SAIC bolsters its scientific expertise
The Scottish Aquaculture Innovation Centre (SAIC) has strengthened its Independent Scientific Panel (SISP) with five industry experts recruited to the board, including doctors Lydia Brown MBE, Hans Bjelland, Heather Moore, Clive Talbot and Hamish Rodger.
SISP is comprised of nine members and is tasked with guiding SAIC’s work by reviewing project proposals and reports, supporting research partnerships and providing scientific support and guidance to the innovation center.
“We’re proud to build a network that has the potential to boost growth and development, helping the Scottish aquaculture industry to thrive," SISP Chair Professor Julie Fitzpatrick said if the new appointments. "SAIC plays an important role in supporting innovation across the sector and our talented panel is well placed to support the collaborative projects aimed at tackling some of the industry’s main challenges.”
Brown, a pharmacology specialist, is heavily involved with drug development for aquatic species and developed the E.U.’s first licensed viral vaccine for salmon.
Since 2008, Bjelland has worked at Trondheim, Norway-headquartered SINTEF, one of Europe’s largest independent research organizations. He currently specializes in innovation within aquaculture operations.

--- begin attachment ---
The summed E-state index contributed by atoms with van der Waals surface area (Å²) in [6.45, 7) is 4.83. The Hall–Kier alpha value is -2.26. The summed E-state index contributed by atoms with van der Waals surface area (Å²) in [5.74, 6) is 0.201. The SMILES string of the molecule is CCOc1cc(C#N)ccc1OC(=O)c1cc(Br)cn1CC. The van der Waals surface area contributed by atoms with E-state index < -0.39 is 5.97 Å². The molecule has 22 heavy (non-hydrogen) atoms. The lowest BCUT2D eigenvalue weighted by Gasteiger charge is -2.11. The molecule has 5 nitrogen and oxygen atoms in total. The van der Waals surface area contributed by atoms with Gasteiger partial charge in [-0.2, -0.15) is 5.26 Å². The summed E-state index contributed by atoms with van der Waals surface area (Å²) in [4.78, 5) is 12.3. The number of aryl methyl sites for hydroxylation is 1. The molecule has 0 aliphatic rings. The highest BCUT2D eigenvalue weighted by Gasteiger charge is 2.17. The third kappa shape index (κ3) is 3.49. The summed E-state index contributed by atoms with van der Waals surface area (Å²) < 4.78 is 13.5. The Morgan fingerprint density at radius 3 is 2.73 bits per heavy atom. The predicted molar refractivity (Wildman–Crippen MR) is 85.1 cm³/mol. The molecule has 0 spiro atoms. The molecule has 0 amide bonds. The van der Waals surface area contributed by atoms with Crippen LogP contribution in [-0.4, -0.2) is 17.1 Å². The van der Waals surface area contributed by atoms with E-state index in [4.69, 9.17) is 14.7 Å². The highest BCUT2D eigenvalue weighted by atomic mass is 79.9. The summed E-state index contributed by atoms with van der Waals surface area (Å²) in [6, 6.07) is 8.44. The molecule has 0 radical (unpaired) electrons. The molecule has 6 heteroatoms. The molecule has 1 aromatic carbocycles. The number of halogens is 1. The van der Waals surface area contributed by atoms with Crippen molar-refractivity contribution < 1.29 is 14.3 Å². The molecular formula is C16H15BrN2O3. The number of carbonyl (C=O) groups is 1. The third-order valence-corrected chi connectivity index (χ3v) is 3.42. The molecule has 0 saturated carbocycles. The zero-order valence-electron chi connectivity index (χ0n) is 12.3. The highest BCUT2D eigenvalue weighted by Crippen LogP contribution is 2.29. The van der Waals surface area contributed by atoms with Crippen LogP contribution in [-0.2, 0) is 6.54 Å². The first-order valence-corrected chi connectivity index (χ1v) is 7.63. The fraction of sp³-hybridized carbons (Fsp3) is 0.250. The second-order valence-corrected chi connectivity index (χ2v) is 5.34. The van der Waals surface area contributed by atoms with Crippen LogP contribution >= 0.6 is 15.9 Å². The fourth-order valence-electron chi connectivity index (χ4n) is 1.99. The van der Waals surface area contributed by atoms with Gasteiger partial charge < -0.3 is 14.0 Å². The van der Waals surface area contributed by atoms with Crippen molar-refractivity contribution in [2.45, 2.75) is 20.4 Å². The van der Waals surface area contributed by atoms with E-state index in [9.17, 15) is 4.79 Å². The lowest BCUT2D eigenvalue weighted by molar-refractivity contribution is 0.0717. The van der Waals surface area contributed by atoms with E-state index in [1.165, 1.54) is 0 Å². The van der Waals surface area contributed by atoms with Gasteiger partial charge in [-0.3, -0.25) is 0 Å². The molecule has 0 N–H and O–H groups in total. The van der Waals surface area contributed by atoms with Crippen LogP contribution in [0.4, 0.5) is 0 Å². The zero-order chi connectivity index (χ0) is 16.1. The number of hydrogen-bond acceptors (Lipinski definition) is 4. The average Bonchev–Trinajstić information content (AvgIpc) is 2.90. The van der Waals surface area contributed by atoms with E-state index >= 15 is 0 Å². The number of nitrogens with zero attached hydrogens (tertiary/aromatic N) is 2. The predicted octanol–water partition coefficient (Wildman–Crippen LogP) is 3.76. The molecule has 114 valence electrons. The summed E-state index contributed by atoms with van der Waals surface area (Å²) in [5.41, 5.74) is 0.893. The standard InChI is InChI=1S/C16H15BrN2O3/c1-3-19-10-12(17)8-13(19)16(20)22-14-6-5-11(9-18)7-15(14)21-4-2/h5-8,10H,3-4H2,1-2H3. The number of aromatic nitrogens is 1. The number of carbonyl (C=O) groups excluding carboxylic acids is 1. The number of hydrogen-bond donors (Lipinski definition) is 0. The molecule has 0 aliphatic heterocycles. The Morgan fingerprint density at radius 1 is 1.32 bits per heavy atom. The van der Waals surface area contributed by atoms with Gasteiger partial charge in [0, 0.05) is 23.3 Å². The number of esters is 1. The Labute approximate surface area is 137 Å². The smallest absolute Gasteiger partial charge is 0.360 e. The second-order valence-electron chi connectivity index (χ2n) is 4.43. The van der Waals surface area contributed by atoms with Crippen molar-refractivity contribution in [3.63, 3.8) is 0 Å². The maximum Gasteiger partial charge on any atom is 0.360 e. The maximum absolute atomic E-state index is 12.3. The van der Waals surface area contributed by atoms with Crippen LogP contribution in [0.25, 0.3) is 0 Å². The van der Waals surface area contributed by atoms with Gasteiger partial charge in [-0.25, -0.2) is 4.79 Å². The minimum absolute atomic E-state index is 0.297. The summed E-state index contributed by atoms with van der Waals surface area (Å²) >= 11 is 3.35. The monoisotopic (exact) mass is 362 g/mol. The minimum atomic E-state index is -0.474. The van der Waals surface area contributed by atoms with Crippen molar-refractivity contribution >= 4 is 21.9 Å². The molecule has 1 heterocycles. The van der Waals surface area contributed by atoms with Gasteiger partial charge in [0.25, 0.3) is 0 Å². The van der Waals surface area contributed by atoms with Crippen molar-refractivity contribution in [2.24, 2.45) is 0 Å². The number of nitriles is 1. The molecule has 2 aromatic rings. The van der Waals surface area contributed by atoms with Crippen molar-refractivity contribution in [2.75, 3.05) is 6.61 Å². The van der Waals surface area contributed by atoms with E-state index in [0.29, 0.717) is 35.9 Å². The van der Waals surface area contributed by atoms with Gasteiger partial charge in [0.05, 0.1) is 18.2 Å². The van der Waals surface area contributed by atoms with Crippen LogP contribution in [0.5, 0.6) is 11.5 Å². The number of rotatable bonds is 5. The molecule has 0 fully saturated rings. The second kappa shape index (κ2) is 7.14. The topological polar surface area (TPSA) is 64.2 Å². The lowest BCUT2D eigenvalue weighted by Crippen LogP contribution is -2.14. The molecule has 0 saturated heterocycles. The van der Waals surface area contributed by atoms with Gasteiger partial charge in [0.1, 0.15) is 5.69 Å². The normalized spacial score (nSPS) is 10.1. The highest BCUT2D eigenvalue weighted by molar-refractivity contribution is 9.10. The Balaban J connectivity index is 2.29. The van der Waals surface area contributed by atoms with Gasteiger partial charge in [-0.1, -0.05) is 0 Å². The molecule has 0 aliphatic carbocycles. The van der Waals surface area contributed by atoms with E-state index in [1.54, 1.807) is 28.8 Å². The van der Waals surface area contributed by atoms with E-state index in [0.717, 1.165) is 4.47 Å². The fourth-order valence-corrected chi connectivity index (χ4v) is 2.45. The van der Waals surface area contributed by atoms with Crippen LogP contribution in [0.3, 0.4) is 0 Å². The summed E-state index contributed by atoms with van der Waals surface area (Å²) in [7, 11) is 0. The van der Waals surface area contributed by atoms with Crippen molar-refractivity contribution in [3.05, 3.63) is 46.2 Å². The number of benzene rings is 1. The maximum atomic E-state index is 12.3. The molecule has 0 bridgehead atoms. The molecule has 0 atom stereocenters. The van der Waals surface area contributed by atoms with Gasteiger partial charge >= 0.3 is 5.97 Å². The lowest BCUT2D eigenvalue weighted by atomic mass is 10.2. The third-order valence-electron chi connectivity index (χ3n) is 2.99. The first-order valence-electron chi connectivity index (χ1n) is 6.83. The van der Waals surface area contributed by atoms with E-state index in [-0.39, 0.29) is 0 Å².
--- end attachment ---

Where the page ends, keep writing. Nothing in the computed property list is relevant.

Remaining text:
Moore is a senior scientific officer for the Agri-Food and Biosciences Institute (AFBI), an organization that carries out high technology R&D, statutory, analytical and diagnostic testing and consultancy work for government and commercial companies globally. She also provides scientific advice to the Department of Agriculture, Environment and Rural Affairs (DAERA). In her role with the European Commission’s Expert Group for Integrated Coastal Zone Management, she is responsible for shellfish aquaculture management.
Talbot is an experienced industry consultant who has previously worked with multinational seafood producers, including Mowi.
A founding member of the Fish Vet Group, Rodger is an aquatic animal veterinarian with more than 30 years of experience researching industry challenges such as gill disease, sea lice control and the effects of climate change. He also launched the European College of Aquatic Animal Health in 2016.
“We are working hard to ensure the sustainable growth across the aquaculture sector – including one of Scotland’s most important food exports,” SAIC Chairman David Gregory said. “With industry-renowned experts from a wide range of backgrounds strengthening our scientific panel, SAIC has access to the skills and knowledge to support growth in the sector. We’re continuing to harness the benefits of collaboration, encouraging producers and academia to work together on projects which have the potential to influence big changes in the sector – with valuable input from our scientific panel.”
Photo courtesy of SAIC